I was contacted recently by Fabrizio Sitzia, of the Italian libertarian group LibertariaNation.org, to do an interview on IP and libertarianism; we are doing this later this afternoon.
I was browsing around their site, which is in Italian but noticed that there is an English language introduction to the group on their site here. There is also an interesting post on their site, New wave of libertarian intellectuals (Dec. 7, 2011) (google translation). The post notes the seminal influence of Mises and Rothbard (and Hoppe), and bemoans the very low prominence of libertarianism in Italy, and notes that the US is still the center of libertarian ideas and innovation. It also–flatteringly–highlights my work and that of my friend Stefan Molyneux–the two Stefs of libertarianism, I guess we might be called. Below is a rough automatic google translation of part of the post, with some light editing by me:
We often speak of the founders of the Austrian Economic School nearly so sacred. Rightly venerate Mises and Rothbard (to name but two) as our teachers and how our figures. It can not be thus seen that the grandeur of their thought and their works. But despite the themes of the Austrian school are universal and can be applied to any decade, century or millennium Mises and Rothbard were men of their time and did not know the problems that people face today. Perhaps the most insidious problems because more invisible than those of decades ago.
Compared to the Italian and the libertarian world for ideas and innovation is ridiculously set at zero (and perhaps also why we felt the need to establish libertariaNation) the U.S. is always evolving and always ready to tackle new issues. Among the young people I consider the most influential libertarian thinkers of my mind there are two that are little known to the Italian public, but I want you to know in this post: Stephan Kinsella and Stefan Molyneux.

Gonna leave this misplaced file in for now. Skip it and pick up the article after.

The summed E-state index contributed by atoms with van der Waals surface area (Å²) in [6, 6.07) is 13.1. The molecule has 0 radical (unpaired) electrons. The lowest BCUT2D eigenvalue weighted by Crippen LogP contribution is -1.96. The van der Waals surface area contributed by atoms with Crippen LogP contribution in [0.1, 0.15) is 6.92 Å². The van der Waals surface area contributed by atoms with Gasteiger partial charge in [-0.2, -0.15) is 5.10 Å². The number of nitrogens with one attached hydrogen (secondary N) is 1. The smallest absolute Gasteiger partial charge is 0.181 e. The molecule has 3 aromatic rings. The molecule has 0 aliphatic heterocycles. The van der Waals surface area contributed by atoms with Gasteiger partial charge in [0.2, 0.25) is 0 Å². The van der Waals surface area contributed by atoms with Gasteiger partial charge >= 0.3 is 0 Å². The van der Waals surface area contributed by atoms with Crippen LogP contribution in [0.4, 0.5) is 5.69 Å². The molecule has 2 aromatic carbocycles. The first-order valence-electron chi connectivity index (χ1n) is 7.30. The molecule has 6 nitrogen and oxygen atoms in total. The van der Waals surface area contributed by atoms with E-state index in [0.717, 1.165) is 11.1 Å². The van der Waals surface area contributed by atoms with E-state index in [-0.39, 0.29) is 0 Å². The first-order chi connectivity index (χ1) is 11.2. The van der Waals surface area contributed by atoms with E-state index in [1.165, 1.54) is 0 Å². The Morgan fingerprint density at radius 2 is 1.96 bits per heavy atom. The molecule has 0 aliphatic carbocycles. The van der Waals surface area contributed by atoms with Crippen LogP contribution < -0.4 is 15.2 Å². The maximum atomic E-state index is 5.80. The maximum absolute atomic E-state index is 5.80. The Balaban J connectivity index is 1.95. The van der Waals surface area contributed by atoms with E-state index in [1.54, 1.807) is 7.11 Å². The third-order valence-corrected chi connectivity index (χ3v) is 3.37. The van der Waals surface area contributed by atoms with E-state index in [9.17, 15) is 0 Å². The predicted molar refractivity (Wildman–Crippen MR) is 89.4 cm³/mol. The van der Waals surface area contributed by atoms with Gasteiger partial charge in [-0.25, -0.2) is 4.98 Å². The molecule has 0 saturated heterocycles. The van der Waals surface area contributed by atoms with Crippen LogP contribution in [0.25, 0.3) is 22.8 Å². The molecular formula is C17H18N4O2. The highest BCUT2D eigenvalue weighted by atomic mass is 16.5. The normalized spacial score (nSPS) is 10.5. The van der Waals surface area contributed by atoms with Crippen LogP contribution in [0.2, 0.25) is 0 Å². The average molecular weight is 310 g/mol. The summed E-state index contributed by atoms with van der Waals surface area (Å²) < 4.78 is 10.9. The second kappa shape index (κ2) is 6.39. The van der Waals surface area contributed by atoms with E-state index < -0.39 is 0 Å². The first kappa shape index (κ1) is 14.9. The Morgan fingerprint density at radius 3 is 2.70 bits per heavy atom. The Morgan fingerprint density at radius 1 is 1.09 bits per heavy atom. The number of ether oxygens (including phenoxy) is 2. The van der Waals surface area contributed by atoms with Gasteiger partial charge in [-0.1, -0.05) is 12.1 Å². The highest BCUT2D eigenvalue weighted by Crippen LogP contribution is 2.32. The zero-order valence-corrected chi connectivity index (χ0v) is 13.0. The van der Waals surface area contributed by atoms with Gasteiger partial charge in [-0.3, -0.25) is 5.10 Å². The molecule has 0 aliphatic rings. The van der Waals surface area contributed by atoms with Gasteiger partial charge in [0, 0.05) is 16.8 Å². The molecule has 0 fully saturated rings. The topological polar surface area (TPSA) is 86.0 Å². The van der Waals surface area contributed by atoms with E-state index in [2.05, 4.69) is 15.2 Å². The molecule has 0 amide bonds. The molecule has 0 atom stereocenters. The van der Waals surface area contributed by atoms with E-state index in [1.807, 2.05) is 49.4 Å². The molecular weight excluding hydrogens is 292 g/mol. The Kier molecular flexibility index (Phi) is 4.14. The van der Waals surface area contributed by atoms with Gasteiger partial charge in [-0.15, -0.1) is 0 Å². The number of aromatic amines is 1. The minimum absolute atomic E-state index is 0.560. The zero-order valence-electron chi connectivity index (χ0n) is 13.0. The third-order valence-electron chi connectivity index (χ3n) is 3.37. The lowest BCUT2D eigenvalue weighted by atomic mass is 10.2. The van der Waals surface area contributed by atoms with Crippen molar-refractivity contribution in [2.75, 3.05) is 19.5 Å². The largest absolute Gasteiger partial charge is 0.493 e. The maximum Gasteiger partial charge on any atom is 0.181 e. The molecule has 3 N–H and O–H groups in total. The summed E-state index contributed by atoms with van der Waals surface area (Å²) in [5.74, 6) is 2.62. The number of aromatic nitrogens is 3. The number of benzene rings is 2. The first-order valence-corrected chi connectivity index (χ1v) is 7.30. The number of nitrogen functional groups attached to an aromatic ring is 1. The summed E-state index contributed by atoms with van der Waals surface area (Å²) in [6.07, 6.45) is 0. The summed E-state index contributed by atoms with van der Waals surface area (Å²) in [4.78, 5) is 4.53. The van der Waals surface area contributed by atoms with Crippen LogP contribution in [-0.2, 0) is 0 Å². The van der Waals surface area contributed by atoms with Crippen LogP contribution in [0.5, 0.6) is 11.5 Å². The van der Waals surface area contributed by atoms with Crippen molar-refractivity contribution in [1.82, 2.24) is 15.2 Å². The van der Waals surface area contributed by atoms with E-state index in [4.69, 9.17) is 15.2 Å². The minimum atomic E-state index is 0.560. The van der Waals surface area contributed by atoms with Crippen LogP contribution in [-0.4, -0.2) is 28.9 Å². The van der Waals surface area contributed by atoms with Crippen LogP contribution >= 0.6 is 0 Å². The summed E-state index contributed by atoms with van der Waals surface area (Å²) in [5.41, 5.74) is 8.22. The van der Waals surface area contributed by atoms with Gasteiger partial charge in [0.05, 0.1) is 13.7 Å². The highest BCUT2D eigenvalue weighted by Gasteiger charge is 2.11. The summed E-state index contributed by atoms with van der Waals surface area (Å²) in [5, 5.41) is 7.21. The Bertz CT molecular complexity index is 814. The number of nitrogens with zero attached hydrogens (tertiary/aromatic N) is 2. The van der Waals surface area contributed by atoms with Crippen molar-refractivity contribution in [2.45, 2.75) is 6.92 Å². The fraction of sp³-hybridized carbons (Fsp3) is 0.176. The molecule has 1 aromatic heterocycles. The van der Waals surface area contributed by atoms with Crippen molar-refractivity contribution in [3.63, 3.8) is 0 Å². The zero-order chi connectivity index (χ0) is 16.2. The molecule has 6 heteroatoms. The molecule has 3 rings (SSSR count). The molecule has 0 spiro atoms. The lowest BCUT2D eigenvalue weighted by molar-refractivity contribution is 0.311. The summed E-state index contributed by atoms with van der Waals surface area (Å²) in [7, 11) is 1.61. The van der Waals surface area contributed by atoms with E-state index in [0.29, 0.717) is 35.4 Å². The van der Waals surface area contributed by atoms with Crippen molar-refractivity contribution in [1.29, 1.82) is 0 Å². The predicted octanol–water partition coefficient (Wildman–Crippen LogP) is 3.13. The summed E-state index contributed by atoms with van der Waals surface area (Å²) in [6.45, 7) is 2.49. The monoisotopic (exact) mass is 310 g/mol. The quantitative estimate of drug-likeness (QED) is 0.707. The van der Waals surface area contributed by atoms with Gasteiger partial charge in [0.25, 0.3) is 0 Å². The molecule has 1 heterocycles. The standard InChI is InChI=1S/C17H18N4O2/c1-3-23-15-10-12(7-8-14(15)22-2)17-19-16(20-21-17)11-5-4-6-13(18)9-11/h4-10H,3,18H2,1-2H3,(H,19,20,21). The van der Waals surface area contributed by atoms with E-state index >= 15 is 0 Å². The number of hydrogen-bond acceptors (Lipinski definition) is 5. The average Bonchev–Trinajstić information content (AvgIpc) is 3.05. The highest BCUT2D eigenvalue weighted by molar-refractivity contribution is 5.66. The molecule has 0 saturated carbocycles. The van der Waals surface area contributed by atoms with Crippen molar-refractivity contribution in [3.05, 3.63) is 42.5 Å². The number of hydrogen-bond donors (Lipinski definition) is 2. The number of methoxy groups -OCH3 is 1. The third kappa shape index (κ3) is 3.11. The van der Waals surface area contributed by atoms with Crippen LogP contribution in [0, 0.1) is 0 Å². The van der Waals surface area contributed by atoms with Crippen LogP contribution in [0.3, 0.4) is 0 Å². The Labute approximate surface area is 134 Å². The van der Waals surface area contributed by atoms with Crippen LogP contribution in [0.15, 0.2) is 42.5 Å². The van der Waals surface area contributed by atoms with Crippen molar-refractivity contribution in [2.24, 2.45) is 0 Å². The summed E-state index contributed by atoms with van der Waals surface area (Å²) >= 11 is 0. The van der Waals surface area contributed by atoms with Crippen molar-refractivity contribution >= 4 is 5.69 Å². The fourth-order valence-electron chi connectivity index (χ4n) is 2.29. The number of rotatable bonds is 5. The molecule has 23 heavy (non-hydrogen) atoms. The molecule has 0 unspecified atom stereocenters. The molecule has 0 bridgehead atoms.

Let’s start with Stephan Kinsella, the founder of Libertarian Papers and senior fellow at the Mises Institute, who is a lawyer specializing in intellectual property. And intellectual property is the topic of his best known book, Against Intellectual Property. As the title says the monograph has as its subject intellectual property and copyright. And in my opinion the book is a solid foundation against the arguments that defend copyright and patent, and especially against the libertarians who defend IP. Kinsella reminds us that Friedman and Rand, for example, have argued in favor of copyright despite the logical fallacy of their defense, especially within a libertarian framework. But the details of the book we will discuss later with a proper review. Kinsella, in my opinion, represents a modern libertarianism free from many of the artifacts of other past and contemporary libertarians. Together with Hans-Hermann Hoppe, Kinsella is definitely one of the most influential authors of the Mises Institute in recent years.
Stefan Molyneux is instead a completely different kind of libertarian. While Kinsella moves within the frame with academic essays, lectures, etc., and legal arguments, Molyneux is a real stage animal. The ‘ we saw the crowd to win Libertopia 2011 and we hear every day on FreedomainRadio. In his own channel on Youtube addresses topics as diverse as state-worship by the copyright laws, reviews books and science fiction films to interviews with famous people libertarians. I like Molyneux because he has a way of making direct points, does not mince words, and especially has no degree in Economics. Thanks to these characteristics Molyneux can reach a wider audience than a book of Mises or Rothbard could ever do. He also has new ideas, and even when he speaks of the masters Mises and Rothbard he always manages to fit perfectly with our times. He rarely uses the patriotic rhetoric of stars and stripes, simply because he is a Canadian. A character like this, a haranguing crowds of this caliber does not exist in Italy and perhaps even in Europe. The spread of libertarianism and the philosophy of non-aggression principle must necessarily come from people of this type. These are just two of the representatives of what some jokingly call the New Wave of Libertarian Intellectuals. The first “wave” was represented by the economists of the Austrian School and is the foundation of libertarian theory. Now it is time for someone to bring them out from the halls of universities and make known to the general public.